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Celebrities in politics have a leg up, but their benefits can’t outweigh fundraising failures

(The Conversation is an independent and not-for-profit source for news, analysis, and commentary from academic experts.)

Richard T. Longoria, University of Texas Rio Grande Valley

(THE TALK) TV personality Mehmet Oz lost his run for Senator from Pennsylvania during the November midterms. And former NFL football star Herschel Walker appears to be falling further behind his opponent, incumbent Raphael Warnock, as they head out for a Georgia senator runoff on Dec. 6, 2022.

While prominent political candidates have advantages, such as notoriety and media attention, they often lose their candidatures for public office.

They lose for the same reasons other candidates lose. If they represent the minority party in a one-party-dominated county or state, they lose. If they take unpopular political positions, they lose. If they’re never seen as serious candidates, they lose.

I’m a political scientist specializing in American politics. In my recently published book, Celebrities in American Elections, I show that celebrity candidates who win the fundraising battle tend to win their elections—and those who fall behind in fundraising tend to lose.

Political Fundraising Matters

Both Oz and Walker lost the fundraising battle to their opponents, Democratic politicians John Fetterman and Raphael Warnock, in the November 2022 Midterms.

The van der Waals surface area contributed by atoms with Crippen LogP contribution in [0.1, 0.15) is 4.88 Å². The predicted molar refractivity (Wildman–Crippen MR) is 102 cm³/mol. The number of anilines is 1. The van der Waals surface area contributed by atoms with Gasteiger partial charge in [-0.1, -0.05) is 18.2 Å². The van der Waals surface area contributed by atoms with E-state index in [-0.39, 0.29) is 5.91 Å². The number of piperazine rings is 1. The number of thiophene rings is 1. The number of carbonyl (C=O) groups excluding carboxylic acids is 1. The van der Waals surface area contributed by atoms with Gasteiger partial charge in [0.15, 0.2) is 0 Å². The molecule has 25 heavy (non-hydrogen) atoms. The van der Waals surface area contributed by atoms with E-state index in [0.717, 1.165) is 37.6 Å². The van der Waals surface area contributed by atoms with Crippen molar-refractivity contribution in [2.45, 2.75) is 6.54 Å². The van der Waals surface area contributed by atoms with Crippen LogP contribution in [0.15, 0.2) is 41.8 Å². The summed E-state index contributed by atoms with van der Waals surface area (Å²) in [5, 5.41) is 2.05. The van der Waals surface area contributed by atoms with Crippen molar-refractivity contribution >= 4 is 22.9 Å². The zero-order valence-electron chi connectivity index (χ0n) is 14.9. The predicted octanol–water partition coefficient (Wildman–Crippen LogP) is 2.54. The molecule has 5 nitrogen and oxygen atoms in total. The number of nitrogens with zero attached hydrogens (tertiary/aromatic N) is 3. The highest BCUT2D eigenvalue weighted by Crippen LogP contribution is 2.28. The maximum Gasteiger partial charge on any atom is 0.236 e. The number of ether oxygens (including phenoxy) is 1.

Excluding the significant spending of outside political and advocacy groups, Federal Election Commission data shows Fetterman raised $17 million more than Oz and Warnock raised $86 million more than Walker.

The ability to raise money is an indicator of a candidate’s strength. It also allows candidates to hire professional staff and pay for advertising to persuade voters.

Candidates, celebrity or not, who raise more money tend to win.

There are many examples that show the specific connection between prominent candidates raising money during election campaigns and being elected.

Hollywood stars Ronald Reagan, Clint Eastwood and Arnold Schwarzenegger all outspent their opponents and got elected. Singer Sonny Bono, on the other hand, spent more than his rival in mayoral and house races, winning in the 1980s and 1990s. In 1992, when Bono spent less than his opponent on his bid for the Senate seat, he lost the race.

Other examples show the connection between the failure of prominent candidates to outdo their opponents in fundraising and their eventual loss.

Hollywood performers Shirley Temple, Gary Coleman, Roseanne Barr, Cynthia Nixon, Kanye West and Caitlyn Jenner all collected less than their opponents and lost their elections.

Self-funded candidates masquerading as Dr. Oz rely mostly on their own fortune, tend to lose. Because self-funded candidates tend to be political outsiders, they are less likely to be supported by the political insiders who are major funders. The donor class tends to support stronger, more experienced candidates.

More game rules

During an election, other trends play a role. Some of them include whether a candidate is an incumbent and has a notoriety and what party affiliation they have. And while celebrity candidates certainly have many perks, they’re not as popular as some observers would suggest.

Pennsylvania and Georgia have been key swing states in recent election cycles, with both the presidency and control of the Senate tied to their constituents’ decisions.

Political science shows time and time again that it’s easier to change a vacancy than to defeat an incumbent.

Republican Senator Pat Toomey announced in October 2020 that he would not run again for election in Pennsylvania. That opened the door for Democrats to turn the seat.